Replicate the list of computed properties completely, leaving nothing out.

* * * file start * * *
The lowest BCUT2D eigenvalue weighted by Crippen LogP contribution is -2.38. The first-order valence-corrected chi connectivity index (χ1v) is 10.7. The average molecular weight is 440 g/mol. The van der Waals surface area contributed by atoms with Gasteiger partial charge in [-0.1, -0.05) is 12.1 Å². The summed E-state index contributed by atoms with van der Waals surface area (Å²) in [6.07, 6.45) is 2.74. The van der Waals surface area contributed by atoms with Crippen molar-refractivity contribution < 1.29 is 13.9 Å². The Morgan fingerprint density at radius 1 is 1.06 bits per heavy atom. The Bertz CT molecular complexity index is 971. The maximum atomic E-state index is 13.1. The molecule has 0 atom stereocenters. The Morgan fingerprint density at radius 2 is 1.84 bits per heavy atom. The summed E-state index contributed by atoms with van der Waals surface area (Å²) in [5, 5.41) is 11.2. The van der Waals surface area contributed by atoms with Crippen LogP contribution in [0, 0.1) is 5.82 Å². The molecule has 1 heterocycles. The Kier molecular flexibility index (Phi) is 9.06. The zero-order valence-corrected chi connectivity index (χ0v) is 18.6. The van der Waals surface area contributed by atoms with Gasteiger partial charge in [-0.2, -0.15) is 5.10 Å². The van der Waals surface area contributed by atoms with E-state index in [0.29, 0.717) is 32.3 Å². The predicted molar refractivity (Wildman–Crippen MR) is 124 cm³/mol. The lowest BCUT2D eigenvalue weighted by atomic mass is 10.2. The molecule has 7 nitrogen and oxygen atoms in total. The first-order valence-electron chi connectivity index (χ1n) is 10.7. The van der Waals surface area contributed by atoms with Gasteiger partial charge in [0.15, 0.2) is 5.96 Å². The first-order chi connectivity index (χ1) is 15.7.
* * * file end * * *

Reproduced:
The lowest BCUT2D eigenvalue weighted by Crippen LogP contribution is -2.38. The first-order valence-corrected chi connectivity index (χ1v) is 10.7. The average molecular weight is 440 g/mol. The van der Waals surface area contributed by atoms with Gasteiger partial charge in [-0.1, -0.05) is 12.1 Å². The summed E-state index contributed by atoms with van der Waals surface area (Å²) in [6.07, 6.45) is 2.74. The van der Waals surface area contributed by atoms with Crippen molar-refractivity contribution < 1.29 is 13.9 Å². The Morgan fingerprint density at radius 1 is 1.06 bits per heavy atom. The Bertz CT molecular complexity index is 971. The maximum atomic E-state index is 13.1. The molecule has 0 atom stereocenters. The Morgan fingerprint density at radius 2 is 1.84 bits per heavy atom. The summed E-state index contributed by atoms with van der Waals surface area (Å²) in [5, 5.41) is 11.2. The van der Waals surface area contributed by atoms with Crippen LogP contribution in [0, 0.1) is 5.82 Å². The molecule has 1 heterocycles. The Kier molecular flexibility index (Phi) is 9.06. The zero-order valence-corrected chi connectivity index (χ0v) is 18.6. The van der Waals surface area contributed by atoms with Gasteiger partial charge in [-0.2, -0.15) is 5.10 Å². The van der Waals surface area contributed by atoms with E-state index in [0.29, 0.717) is 32.3 Å². The predicted molar refractivity (Wildman–Crippen MR) is 124 cm³/mol. The lowest BCUT2D eigenvalue weighted by atomic mass is 10.2. The molecule has 7 nitrogen and oxygen atoms in total. The first-order valence-electron chi connectivity index (χ1n) is 10.7. The van der Waals surface area contributed by atoms with Gasteiger partial charge in [0.15, 0.2) is 5.96 Å². The first-order chi connectivity index (χ1) is 15.7.